I like that story too. I have a photo copy of that
publication here. My Dad picked it up from Norseman when he was there a few
----- Original Message -----
Sent: Tuesday, November 30, 1999 6:53
Subject: Re: Mr Sinclair entertains Bush
There is another interesting story about a Sinclair gold
prospecting in Australia (as elsewhere). It concerns the town of
During the year of 1894, a Laurence Sinclair returned to
Dundas from Coolgardie and
was soon to learn that his brother, George,
together with John Allsop were prospecting
in an area 14 miles to the
North. With this in mind, Laurie (as he was called) left Dundas
visit his brother George and John Allsop.
Upon reaching George's camp,
Laurie tethered his horse to a tree for a well deserved rest.
night the horse became restless and pawed the ground. The next
when Laurie was attending to his horse's needs, he noticed that
the animal appeared to
be lame and he immediately began to inspect the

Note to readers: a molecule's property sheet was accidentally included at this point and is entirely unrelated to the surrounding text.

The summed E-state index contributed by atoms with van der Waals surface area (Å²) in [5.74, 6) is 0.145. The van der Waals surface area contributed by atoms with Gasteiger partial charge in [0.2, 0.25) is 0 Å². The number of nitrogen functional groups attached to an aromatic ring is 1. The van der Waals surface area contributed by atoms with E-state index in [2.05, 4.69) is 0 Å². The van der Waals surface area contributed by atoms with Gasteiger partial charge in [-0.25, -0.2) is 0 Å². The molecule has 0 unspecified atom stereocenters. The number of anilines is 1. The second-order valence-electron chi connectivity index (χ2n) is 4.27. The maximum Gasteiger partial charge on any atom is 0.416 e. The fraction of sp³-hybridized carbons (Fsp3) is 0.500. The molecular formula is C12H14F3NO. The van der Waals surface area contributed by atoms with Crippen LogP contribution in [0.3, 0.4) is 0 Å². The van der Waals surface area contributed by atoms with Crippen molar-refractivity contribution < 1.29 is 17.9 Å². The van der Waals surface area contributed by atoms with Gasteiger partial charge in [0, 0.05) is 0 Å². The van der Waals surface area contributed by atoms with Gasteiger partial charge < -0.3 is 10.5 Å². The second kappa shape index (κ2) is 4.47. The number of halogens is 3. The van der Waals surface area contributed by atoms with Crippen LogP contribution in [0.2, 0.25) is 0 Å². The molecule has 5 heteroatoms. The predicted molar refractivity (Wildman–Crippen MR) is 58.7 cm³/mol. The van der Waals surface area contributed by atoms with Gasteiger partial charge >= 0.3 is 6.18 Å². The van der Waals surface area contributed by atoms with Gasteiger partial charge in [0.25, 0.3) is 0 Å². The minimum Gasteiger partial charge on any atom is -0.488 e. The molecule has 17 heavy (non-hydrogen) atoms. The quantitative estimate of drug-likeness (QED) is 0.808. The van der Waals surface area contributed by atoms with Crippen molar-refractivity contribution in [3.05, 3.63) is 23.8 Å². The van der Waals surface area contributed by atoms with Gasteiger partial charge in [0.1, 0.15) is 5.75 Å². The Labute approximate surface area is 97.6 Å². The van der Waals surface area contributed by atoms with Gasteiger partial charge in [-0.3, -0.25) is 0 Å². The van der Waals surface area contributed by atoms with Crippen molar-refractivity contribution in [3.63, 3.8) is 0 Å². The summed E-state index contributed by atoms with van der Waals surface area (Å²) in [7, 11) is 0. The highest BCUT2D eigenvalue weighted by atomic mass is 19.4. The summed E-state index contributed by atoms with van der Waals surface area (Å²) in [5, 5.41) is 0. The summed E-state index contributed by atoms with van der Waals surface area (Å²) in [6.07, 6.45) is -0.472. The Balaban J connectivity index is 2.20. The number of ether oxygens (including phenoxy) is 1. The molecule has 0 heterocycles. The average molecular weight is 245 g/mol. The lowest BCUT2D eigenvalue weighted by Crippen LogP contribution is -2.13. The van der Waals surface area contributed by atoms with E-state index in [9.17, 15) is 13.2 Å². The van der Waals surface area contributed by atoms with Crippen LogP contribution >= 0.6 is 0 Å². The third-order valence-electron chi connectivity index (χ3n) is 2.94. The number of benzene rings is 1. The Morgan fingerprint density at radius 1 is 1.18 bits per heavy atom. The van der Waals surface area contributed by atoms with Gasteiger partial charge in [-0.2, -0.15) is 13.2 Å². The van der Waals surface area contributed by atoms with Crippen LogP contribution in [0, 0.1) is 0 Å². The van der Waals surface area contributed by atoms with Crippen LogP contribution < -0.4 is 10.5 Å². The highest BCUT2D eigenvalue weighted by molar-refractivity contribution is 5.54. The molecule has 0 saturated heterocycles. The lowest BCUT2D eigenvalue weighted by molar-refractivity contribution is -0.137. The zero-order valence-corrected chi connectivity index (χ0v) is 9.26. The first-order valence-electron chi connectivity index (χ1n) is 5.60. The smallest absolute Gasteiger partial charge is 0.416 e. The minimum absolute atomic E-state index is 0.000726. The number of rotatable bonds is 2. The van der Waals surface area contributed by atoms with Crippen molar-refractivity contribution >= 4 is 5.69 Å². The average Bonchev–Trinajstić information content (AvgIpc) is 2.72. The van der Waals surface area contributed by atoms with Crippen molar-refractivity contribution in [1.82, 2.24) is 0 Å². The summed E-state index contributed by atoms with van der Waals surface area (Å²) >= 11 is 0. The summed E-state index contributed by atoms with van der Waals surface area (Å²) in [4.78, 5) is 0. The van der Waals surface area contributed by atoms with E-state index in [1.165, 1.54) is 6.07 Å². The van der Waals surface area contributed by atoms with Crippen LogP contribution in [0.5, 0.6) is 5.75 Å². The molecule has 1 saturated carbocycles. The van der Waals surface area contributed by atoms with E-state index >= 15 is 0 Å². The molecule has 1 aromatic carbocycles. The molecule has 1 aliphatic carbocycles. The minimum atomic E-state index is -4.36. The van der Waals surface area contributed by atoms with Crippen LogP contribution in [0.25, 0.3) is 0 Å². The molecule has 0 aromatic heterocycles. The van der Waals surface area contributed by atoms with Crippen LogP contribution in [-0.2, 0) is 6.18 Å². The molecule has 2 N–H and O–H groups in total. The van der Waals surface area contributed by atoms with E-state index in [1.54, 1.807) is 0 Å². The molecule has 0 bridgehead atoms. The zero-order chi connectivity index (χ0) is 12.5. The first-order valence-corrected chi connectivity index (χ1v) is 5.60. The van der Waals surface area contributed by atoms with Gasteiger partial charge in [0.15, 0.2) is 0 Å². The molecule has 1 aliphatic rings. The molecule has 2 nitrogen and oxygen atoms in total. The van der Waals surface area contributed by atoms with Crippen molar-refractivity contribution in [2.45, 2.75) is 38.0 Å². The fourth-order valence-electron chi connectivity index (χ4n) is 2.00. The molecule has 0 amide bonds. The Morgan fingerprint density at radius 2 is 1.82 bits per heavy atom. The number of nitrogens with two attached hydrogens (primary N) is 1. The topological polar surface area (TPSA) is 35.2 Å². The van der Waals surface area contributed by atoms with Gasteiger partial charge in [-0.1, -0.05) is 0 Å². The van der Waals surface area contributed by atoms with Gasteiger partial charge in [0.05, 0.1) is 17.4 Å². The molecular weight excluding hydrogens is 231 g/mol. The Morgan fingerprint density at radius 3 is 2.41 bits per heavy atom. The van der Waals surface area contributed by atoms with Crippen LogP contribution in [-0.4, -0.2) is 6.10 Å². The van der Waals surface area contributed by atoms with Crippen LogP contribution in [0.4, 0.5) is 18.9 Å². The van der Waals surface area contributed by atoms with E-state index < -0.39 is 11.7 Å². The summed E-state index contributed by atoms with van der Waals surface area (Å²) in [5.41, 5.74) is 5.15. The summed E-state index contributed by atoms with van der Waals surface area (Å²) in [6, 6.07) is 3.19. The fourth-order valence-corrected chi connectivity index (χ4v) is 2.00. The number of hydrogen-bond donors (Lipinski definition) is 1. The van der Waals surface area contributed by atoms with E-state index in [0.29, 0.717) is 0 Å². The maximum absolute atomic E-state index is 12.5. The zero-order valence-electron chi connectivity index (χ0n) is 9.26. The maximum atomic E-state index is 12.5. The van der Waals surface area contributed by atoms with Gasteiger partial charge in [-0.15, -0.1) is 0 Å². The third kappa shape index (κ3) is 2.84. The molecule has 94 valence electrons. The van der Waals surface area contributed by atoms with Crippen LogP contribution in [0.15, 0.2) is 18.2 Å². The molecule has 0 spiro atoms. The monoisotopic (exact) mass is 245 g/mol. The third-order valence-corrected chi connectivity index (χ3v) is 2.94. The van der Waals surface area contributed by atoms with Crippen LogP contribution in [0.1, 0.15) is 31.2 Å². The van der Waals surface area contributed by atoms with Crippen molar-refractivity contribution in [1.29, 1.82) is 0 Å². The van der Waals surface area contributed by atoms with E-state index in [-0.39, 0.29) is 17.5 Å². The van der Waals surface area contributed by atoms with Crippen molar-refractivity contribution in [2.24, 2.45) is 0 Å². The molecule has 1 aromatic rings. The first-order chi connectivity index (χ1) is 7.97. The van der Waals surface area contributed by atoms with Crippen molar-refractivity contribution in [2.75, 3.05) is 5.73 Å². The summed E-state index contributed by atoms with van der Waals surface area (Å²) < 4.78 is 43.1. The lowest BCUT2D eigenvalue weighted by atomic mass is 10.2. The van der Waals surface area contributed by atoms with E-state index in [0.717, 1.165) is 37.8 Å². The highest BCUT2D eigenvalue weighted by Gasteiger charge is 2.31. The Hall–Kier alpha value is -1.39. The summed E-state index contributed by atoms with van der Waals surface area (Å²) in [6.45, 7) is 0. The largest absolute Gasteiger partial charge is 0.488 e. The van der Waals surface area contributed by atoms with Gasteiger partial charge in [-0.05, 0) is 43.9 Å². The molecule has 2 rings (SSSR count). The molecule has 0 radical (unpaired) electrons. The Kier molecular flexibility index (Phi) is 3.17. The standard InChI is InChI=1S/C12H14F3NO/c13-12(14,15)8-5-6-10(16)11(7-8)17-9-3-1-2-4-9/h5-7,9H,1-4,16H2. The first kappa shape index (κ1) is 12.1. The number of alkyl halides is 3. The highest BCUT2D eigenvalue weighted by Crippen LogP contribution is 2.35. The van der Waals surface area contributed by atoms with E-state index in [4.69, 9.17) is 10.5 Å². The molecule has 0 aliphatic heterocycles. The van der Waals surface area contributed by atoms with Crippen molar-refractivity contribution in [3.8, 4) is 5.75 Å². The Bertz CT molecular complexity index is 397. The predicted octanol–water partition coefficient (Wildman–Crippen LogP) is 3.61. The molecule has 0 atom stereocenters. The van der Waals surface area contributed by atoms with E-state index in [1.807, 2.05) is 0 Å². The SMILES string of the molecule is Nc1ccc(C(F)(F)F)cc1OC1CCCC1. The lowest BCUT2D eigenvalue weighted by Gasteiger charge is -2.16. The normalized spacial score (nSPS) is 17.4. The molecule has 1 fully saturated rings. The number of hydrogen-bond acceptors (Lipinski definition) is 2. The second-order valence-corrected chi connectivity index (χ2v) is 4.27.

horse's hooves to find the cause.
It was soon apparent that a rich
specimen of gold bearing quartz was stuck in the animal's
of excitement, Laurie told his brother of the find and they both agreed that a
gold bearing reef of quarrtz existed in close proximity to the area
the horse had pawed.
After much labour of picking and shovelling the
ground around the pawed area, a rich quartz
reef was located by the
brothers Sinclair and John Allsop.
Laurie Sinclair originally came from
Shetland and he was proud to call himself a "Norse-man" - having named his
horse after the origins of the Clan Sinclair. Laurie named the
goldfield "Norseman" which is still the name of the town which sprang
up around the find.
Laurie filed the First Reward Claim of the new
filed at 3 p.m. on the 13th day of August,
There is a
photograph of Laurie Sinclair and his horse, "Norseman" in a small
which was produced to commemorate the centenary of the town of
Norseman in 1994.
Needless to say, the emblem of the town is a horse in an
acknowledgement of the part
"Norseman" played in the founding of the town
but also in appreciation of all the other
magnificent 'beasts of burden'
which allowed those early pioneers to tame the wilderness
and to bring
prosperity to Australia.
Man (in his arrogance) should never
forget his debt to the horse.